# Borel set

In mathematics, a **Borel set** is any set in a topological space that can be formed from open sets (or, equivalently, from closed sets) through the operations of countable union, countable intersection, and relative complement. Borel sets are named after Émile Borel.

For a topological space *X*, the collection of all Borel sets on *X* forms a σ-algebra, known as the **Borel algebra** or **Borel σ-algebra**. The Borel algebra on *X* is the smallest σ-algebra containing all open sets (or, equivalently, all closed sets).

Borel sets are important in measure theory, since any measure defined on the open sets of a space, or on the closed sets of a space, must also be defined on all Borel sets of that space. Any measure defined on the Borel sets is called a Borel measure. Borel sets and the associated Borel hierarchy also play a fundamental role in descriptive set theory.

In some contexts, Borel sets are defined to be generated by the compact sets of the topological space, rather than the open sets. The two definitions are equivalent for many well-behaved spaces, including all Hausdorff σ-compact spaces, but can be different in more pathological spaces.

## Contents

## Generating the Borel algebra

In the case *X* is a metric space, the Borel algebra in the first sense may be described *generatively* as follows.

For a collection *T* of subsets of *X* (that is, for any subset of the power set P(*X*) of *X*), let

Now define by transfinite induction a sequence *G ^{m}*, where

*m*is an ordinal number, in the following manner:

- For the base case of the definition, let be the collection of open subsets of
*X*. - If
*i*is not a limit ordinal, then*i*has an immediately preceding ordinal*i − 1*. Let - If
*i*is a limit ordinal, set

The claim is that the Borel algebra is *G*^{ω1}, where ω_{1} is the first uncountable ordinal number. That is, the Borel algebra can be *generated* from the class of open sets by iterating the operation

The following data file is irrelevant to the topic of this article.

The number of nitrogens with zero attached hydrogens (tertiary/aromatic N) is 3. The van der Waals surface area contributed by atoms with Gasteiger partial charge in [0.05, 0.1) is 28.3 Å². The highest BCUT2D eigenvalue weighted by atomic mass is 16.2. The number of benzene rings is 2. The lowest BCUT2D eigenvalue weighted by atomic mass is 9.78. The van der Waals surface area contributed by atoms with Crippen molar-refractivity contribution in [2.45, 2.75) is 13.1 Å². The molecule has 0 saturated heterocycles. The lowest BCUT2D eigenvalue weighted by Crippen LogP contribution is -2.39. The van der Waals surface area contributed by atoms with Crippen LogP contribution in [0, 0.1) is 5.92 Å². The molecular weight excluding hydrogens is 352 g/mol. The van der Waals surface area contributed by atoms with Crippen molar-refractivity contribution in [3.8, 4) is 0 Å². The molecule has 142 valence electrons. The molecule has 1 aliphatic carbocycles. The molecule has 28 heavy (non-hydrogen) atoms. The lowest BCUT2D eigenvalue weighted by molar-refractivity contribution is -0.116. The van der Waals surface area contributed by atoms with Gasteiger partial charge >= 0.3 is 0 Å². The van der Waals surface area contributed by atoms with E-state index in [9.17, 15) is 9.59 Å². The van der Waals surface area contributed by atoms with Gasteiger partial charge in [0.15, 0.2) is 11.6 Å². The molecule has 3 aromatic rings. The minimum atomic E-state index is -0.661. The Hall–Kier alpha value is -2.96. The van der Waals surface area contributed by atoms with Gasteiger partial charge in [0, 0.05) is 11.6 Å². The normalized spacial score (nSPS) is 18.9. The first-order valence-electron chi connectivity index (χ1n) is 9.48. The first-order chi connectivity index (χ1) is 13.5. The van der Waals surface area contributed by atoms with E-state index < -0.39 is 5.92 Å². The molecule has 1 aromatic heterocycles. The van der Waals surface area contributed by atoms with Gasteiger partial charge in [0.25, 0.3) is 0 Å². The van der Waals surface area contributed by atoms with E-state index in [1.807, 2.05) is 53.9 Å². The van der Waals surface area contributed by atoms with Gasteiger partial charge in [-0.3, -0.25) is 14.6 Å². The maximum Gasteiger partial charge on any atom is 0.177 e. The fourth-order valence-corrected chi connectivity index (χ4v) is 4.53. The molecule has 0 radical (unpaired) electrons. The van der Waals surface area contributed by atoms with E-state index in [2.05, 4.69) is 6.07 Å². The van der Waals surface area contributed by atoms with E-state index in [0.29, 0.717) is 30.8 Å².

to the first uncountable ordinal.

To prove this claim, note that any open set in a metric space is the union of an increasing sequence of closed sets. In particular, complementation of sets maps *G ^{m}* into itself for any limit ordinal

*m*; moreover if

*m*is an uncountable limit ordinal,

*G*is closed under countable unions.

^{m}Note that for each Borel set *B*, there is some countable ordinal α_{B} such that *B* can be obtained by iterating the operation over α_{B}. However, as *B* varies over all Borel sets, α_{B} will vary over all the countable ordinals, and thus the first ordinal at which all the Borel sets are obtained is ω_{1}, the first uncountable ordinal.

### Example

An important example, especially in the theory of probability, is the Borel algebra on the set of real numbers. It is the algebra on which the Borel measure is defined. Given a real random variable defined on a probability space, its probability distribution is by definition also a measure on the Borel algebra.

The Borel algebra on the reals is the smallest σ-algebra on **R** which contains all the intervals.

In the construction by transfinite induction, it can be shown that, in each step, the number of sets is, at most, the power of the continuum. So, the total number of Borel sets is less than or equal to

## Standard Borel spaces and Kuratowski theorems

Mackey writes that a **Borel space** is "a set together with a distinguished σ-field of subsets called its Borel sets." ^{[1]} However, more modern terminology is to call such spaces *measurable spaces*. The reason for this distinction is that the Borel σ-algebra is the σ-algebra generated by *open* sets of a *topological* space, whereas Mackey's definition refers to a set equipped with an *arbitrary* σ-algebra. There exist measurable spaces which are *not* Borel spaces in this more restricted topological sense.^{[2]}

Measurable spaces form a category in which the morphisms are measurable functions between measurable spaces. A function is measurable if it pulls back measurable sets, i.e., for all measurable sets *B* in *Y*, is a measurable set in *X*.